It is generally assumed that smooth muscle contraction is dependent on changes in intracellular Ca2+ concentration ([Ca2+]i); however, we have previously reported that alpha-agonist-induced contraction of aorta smooth muscle cells can occur in the absence of changes in [Ca2+]i [Collins, E. M., M. P. Walsh, and K. G. Morgan. Am. J. Physiol. 262 (Heart Circ. Physiol. 31): H754-H762, 1992]. The mechanism of this [Ca2+]i-independent contraction is controversial. We have now identified the Ca(2+)-independent protein kinase C (PKC) isoforms epsilon and zeta in ferret aorta and have used digital imaging microscopy to determine their subcellular distribution. At rest, epsilon-PKC is diffusely distributed in the cytosol, whereas zeta-PKC is concentrated in the perinuclear region; both isoforms are excluded from the nuclear space. Agonist stimulation causes a [Ca2+]i-independent translocation of epsilon-PKC to the surface membrane and of zeta-PKC to the intranuclear compartment. In comparison, ferret portal vein cells, which display a totally Ca(2+)-dependent agonist contraction, are lacking in epsilon-PKC but display perinuclear zeta-PKC, which translocates intranuclearly on activation. Thus the Ca(2+)-independent vascular contraction appears to be associated with plasmalemmal translocation of epsilon-PKC; in contrast, the intranuclear translocation of zeta-PKC may function in control of gene expression.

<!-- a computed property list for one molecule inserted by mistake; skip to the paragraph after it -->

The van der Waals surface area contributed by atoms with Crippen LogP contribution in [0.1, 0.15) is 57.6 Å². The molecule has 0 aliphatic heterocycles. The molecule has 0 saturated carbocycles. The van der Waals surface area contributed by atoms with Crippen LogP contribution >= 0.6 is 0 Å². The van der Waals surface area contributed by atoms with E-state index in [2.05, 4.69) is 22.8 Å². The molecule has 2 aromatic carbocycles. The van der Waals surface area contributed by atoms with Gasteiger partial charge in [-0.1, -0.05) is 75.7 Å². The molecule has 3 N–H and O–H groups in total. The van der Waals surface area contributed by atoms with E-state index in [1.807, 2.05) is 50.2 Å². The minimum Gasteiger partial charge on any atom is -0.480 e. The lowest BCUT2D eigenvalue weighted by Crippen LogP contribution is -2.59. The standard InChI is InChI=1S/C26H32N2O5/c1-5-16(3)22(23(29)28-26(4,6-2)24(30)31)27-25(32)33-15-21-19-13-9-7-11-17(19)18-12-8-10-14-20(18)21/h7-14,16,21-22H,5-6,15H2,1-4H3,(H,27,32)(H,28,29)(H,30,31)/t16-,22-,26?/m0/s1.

- Copyright © 1992 the American Physiological Society